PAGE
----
57. A method of forming a chip with microchannels for use in continuous-flow PCR, said method comprising the steps of: a) creating a digital image of the microchannels using a digital computing machine; b) sending the digital image of the microchannels to a plotting device such that the plotting device forms the microchannels on a thin film; and c) sandwiching the thin film between two plates; thereby forming a chip with microchannels for use in continuous-flow PCR.
58. The method of claim 57, wherein the digital image of the microchannels includes a serpentine pattern.
58. The method of claim 57, further comprising the step of pre-drilling holes in the plates.
59. The method of claim 57, further comprising the step of applying pressure to the two plates.
60. The method of claim 57, further comprising the step of pre-coating the thin film with an adhesive.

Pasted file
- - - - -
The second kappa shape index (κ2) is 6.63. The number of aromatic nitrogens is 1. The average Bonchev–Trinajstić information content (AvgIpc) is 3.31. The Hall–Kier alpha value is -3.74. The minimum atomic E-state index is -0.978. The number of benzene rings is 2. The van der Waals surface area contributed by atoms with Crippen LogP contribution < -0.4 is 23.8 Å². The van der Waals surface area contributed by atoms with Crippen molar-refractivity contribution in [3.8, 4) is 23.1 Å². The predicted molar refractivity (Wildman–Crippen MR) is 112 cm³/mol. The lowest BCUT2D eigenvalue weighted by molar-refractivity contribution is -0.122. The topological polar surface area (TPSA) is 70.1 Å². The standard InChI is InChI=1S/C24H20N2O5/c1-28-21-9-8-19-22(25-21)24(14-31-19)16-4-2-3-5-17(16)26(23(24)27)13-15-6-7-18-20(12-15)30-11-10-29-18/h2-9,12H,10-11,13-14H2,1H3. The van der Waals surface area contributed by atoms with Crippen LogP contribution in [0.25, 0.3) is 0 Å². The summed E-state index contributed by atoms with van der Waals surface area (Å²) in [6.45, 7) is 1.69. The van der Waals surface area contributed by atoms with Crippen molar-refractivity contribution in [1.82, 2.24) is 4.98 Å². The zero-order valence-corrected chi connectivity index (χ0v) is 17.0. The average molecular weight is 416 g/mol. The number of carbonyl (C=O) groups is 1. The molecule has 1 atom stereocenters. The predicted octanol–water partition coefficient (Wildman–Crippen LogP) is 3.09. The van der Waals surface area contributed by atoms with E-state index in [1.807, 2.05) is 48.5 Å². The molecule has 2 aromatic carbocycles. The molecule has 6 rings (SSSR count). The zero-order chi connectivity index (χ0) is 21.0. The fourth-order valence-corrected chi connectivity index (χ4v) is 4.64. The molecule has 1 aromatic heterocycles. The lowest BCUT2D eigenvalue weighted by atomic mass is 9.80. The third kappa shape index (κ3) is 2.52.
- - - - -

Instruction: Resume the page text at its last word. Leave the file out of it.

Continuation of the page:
61. The method of claim 57, further comprising the step curing the two plates and the thin film at an elevated temperature.
62. The method of claim 56, further comprising the step forming fluid interconnects in at least one of the two plates.
63. The method of claim 56, further comprising the step forming a spatial temperature gradient.
64. The method of claim 56, further comprising the step pumping a liquid having DNA therein through the microchannels.
65. The method of claim 64, further comprising the pumping the liquid at a constant volume flow rate.
66. The method of claim 65, further comprising varying the width of the microchannels to control temperature ramping rates.
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US10071374B2 (en) 2013-08-05 2018-09-11 Waters Technologies Corporation Apparatus and methods for creating a static and traversing thermal gradient on a microfluidic device